×

Conference explores caregiving, aging in New Hampshire



Associated Press
Monday, March 27, 2017

As a teenager, Hyunouk Hong took care of his ill father. As a physician, he sees how hard his patients’ families work to keep them healthy and safe. But those caregivers are in one respect invisible, Hong told health and human services workers and advocates Monday.

“From the health care point of view, they don’t exist,” he said. “They don’t exist in our health records. ... There is a lot of improvement the health care side could make to connect patients and their families to resources in the community.”

Hong was among the speakers at the New Endowment for Health’s annual meeting, which explored the role of caregiving in a state whose population has the second-oldest median age, and there’s a health care and home care workforce shortage. By 2030, the state is projected to have the highest number of 85-year-olds per capita in the country, but there’s little in the way of policy to address their needs, said Laurie Harding, a former state lawmaker and co-director of the Upper Valley Community Nursing Project.

“We have some major challenges in front of us, and we’re going to have many, many people needing caregivers,” she said.

According to the U.S. Department of Labor, more than 40 million people provided unpaid eldercare in 2014, helping with transportation, meals and other activities. Several of them shared their stories Monday, including Wilberto Torres, who described leaving a successful corporate job three years ago to care for his 87-year-old father and the guilt of not being able to do enough.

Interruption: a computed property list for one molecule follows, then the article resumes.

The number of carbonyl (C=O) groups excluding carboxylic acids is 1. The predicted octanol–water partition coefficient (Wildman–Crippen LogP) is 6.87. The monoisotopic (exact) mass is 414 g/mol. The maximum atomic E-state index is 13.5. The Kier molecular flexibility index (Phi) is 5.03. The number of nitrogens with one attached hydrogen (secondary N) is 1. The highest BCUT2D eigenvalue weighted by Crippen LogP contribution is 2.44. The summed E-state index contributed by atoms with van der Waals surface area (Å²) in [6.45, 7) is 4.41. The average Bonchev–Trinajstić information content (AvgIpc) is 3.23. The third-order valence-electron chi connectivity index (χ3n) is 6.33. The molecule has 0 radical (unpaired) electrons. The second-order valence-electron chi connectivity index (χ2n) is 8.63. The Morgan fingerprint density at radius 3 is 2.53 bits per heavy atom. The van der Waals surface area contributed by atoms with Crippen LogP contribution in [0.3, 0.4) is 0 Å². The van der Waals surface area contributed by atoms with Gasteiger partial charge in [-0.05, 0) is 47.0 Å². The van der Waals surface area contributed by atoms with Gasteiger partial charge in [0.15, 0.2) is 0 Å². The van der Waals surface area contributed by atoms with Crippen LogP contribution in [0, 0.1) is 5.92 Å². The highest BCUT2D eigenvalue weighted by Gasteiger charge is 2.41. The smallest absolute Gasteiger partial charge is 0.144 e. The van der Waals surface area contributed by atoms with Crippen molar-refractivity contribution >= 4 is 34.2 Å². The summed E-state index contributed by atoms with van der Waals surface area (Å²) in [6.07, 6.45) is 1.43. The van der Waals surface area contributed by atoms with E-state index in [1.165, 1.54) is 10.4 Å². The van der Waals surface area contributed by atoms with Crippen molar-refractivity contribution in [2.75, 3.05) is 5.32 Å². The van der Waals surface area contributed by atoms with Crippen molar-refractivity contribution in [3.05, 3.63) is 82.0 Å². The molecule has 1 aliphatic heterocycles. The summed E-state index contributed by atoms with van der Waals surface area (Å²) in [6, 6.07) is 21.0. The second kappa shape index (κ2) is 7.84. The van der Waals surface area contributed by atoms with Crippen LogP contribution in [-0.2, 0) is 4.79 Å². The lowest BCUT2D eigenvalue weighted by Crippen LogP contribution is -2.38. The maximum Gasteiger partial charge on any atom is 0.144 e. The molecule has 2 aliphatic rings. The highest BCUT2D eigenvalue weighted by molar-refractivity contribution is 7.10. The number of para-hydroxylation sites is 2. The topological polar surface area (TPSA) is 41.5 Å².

“Taking him home and not seeing the person you used to see every day has been the most difficult thing,” he said. “I consider myself well-educated and very resourceful. I like to figure things out on my own, but going through this experience is something I definitely wasn’t prepared for.”

Writer and humorist Rebecca Rule cared for her father until he died in 2011 and then cared for her mother for several years before her mother died in 2015.

“Just as my mother had difficulty asking for help – you could call her stubborn – I also thought I had it under control,” she said.

She described telling visiting rehabilitation workers she didn’t need help, but was grateful when, after she left the room, her daughter confessed that they did.

“Once the help started coming, then I realized we needed help,” she said.

Hong, who works in the Frail Elder Program at Concord Hospital, said he has seen too many caregivers who neglect themselves. A relative of one of his patients said she pulls over on the side of the road every few weeks to cry. But he said he is optimistic the state can do a better job supporting them.

“This is very emotional for me because I feel like there’s so much energy to help caregivers and partners,” he said “I know there’s lot of work to do, but it’s very motivating to be here with you working on this together.”